Non-invasive approaches in the diagnosis of acute rejection in kidney transplant recipients, part II: omics analyses of urine and blood samples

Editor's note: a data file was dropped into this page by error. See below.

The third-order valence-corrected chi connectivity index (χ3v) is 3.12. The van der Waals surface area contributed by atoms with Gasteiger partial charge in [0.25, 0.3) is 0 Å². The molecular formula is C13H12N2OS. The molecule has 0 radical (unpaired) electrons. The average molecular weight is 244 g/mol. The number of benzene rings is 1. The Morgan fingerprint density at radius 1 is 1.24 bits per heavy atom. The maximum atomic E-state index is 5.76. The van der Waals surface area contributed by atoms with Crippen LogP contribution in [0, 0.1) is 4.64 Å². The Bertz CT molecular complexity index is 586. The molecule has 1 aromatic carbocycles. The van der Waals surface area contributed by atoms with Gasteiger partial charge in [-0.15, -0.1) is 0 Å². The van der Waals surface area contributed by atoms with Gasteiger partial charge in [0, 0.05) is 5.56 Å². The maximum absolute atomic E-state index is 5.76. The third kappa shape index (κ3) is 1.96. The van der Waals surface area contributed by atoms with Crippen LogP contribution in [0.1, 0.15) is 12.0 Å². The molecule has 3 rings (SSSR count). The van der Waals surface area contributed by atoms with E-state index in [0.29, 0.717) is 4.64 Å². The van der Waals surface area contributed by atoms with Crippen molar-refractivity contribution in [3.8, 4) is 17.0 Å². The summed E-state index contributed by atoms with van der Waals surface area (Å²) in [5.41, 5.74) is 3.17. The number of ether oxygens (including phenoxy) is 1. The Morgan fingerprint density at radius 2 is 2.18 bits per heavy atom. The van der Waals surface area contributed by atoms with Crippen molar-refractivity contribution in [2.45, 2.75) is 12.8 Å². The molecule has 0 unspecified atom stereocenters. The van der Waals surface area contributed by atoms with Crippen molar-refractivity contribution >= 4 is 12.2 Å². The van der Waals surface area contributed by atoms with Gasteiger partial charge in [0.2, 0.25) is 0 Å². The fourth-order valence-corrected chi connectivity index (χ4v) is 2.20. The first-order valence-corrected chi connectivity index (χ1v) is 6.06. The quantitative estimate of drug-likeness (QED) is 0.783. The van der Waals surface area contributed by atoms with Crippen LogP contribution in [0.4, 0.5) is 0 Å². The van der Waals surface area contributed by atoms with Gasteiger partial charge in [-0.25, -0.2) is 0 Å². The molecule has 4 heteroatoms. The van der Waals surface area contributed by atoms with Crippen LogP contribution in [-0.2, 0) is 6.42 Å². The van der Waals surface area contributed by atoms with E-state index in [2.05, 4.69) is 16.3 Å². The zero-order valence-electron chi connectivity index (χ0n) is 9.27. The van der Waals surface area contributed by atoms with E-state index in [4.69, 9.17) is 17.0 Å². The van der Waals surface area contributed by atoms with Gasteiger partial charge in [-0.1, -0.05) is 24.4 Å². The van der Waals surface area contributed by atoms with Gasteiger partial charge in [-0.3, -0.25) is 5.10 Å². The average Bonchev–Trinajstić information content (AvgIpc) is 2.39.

BACKGROUND Acute rejection remains an important cause of renal allograft dysfunction and the need for accurate diagnosis is essential to successfully treat transplant recipients. The purpose of this study was to determine the costimulatory molecules OX40 and OX40L messenger RNA (mRNA) levels in peripheral blood mononuclear cells (PBMCs) to predict acute renal transplant rejection. METHODS The whole blood samples from 20 recipients with biopsy-confirmed acute rejection (rejection group), 20 recipients with stable graft function and normal biopsy results (stable group) after kidney transplantation, and 20 healthy volunteers (control group) were collected. The mRNA levels of OX40 and OX40L were analyzed with TaqMan real-time reverse transcriptase polymerase chain reaction (RT-PCR). The association of OX40 and OX40L mRNA levels with disease severity was investigated. RESULTS There was no significant difference of OX40, OX40L mRNA levels in PBMCs between the stable group and control group (P > 0.05). The levels of OX40 and OX40L mRNA were significantly higher in the rejection group than in the control group (P < 0.01 and P < 0.05, respectively). Non-significantly higher OX40L mRNA and significantly higher OX40 mRNA in PBMCs were observed in subjects in the rejection group compared with the stable group (P > 0.05 and P < 0.01, respectively). Receiver operating characteristic (ROC) curve analysis demonstrated that OX40 mRNA levels could discriminate recipients who subsequently suffered acute allograft rejection (area under the curve, 0.908). OX40 and OX40L mRNA levels did not significantly correlate with serum creatinine levels in the rejection group (P > 0.05). Levels of OX40 mRNA after anti-rejection therapy were lower than those at the time of protocol biopsy in the rejection group (P < 0.05). CONCLUSION Our data suggest that measurement of OX40 mRNA levels after transplant might offer a noninvasive means for recognizing recipients at risk of acute renal allograft rejection.